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Tier 2 skilled workers cap is met for third month in a row igniting fears of a longer-term issue

View profile for Anushka Sinha
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Immigration lawyers are concerned by the fact that the number of applications for certificates to sponsor Tier 2 (General) skilled workers has exceeded the monthly cap for the third consecutive month. This is an indication of greater pressure on employers’ ability to recruit non-EEA nationals in the longer-term, particularly as it is likely the number of applications will exceed the cap again in March due to the volume of reapplications.  

The annual cap for non-EEA workers is set at 20,700 which is split into monthly allocations. The system is designed to help fill gaps in the resident labour market.

The cap is designed to prioritise applicants according to their advertised salary and therefore the minimum salary threshold changes each month according to the number of applicants above the quota and their points rating. The usual minimum salary for a Tier 2 (General) visa is £30,000 (this varies depending on the threshold set out in the Standard Occupational Classification Codes), assuming the monthly cap is not met. However, the volume of applications in December 2017 set the minimum threshold at £55,000 and in January 2018 the threshold was £46,000 (unless the role is at PhD level or on the shortage occupation list).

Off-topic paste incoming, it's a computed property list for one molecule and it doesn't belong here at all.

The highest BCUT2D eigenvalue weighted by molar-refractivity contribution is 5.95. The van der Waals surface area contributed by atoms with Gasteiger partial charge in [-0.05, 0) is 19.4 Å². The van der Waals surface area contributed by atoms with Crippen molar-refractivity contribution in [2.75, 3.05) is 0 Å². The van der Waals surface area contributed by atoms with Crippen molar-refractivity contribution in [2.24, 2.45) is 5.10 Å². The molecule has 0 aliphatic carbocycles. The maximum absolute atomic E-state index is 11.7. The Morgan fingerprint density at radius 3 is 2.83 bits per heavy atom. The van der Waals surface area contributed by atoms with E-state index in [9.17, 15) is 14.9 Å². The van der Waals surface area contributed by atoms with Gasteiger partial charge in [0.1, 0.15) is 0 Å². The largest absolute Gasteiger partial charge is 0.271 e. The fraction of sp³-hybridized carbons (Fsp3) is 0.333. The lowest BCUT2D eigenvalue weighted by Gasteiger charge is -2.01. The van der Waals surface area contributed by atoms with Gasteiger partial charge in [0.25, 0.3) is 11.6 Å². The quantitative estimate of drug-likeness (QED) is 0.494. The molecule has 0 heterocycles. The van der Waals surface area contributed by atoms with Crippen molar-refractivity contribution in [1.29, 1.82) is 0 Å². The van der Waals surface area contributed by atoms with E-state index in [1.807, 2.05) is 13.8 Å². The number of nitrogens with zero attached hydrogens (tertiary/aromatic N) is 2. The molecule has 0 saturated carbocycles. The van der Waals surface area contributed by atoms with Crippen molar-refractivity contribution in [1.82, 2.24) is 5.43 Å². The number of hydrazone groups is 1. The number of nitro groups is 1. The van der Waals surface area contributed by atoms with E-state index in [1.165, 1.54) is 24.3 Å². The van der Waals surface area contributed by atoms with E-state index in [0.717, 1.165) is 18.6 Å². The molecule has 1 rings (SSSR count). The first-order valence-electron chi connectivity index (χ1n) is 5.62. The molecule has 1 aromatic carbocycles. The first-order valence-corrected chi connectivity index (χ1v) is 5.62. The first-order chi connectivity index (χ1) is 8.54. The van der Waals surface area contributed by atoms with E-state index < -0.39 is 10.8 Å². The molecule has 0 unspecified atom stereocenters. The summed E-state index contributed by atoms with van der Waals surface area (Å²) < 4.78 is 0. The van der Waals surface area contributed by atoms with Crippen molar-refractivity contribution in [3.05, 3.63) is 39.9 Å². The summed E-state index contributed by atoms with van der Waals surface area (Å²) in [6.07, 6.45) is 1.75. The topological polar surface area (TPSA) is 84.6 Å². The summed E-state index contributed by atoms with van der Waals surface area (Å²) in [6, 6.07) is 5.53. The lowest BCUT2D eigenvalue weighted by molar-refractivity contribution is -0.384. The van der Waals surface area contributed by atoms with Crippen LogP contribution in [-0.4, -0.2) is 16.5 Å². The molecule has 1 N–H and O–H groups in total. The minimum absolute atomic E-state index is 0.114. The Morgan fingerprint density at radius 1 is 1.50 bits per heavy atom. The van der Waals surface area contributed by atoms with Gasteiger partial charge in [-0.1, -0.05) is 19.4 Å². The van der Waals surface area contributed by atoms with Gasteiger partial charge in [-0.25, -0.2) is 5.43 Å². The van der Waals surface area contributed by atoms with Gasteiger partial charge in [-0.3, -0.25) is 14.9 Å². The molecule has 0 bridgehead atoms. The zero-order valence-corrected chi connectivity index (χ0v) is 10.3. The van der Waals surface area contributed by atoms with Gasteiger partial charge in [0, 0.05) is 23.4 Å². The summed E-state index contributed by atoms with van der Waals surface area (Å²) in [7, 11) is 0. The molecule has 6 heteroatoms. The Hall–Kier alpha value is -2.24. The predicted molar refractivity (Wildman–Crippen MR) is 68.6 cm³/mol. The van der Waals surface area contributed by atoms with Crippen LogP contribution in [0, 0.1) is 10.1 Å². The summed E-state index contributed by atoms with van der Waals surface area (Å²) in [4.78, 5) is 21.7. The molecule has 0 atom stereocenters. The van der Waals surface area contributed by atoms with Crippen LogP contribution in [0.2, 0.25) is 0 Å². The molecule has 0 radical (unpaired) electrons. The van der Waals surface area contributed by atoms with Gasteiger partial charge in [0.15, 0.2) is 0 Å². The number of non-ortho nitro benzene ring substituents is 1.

Speculation on factors causing the increase in Tier 2 applications point to a decline in the numbers of EU nationals coming to work in the UK and EEA nationals returning home, meaning employers are having to look further afield to recruit the talent they need.  

The NHS is particularly affected as a third of Tier 2 (General) visas are allocated to medical and other staff within the organisation and these roles tend to be less well paid.  The shortage occupation list already includes some medical professions however pressure is mounting on the Home Office to exempt NHS workers entirely from the cap as the organisation struggles to secure sponsorship for the non-EEA workers it needs.  

Employers in the tech sector generally fare better as salaries are higher. However, if you are concerned about the cap and have an urgent need to recruit staff, you should check whether the roles you are recruiting for fall within the shortage occupation list (some tech roles are within the list), you could consider paying a higher salary to ensure you obtain a certificate or, if you are part of an international group, you may wish to consider assigning staff from your overseas business to fill the vacancy, as Tier 2 (Intra-Company Transfer) visas are not subject to the cap.

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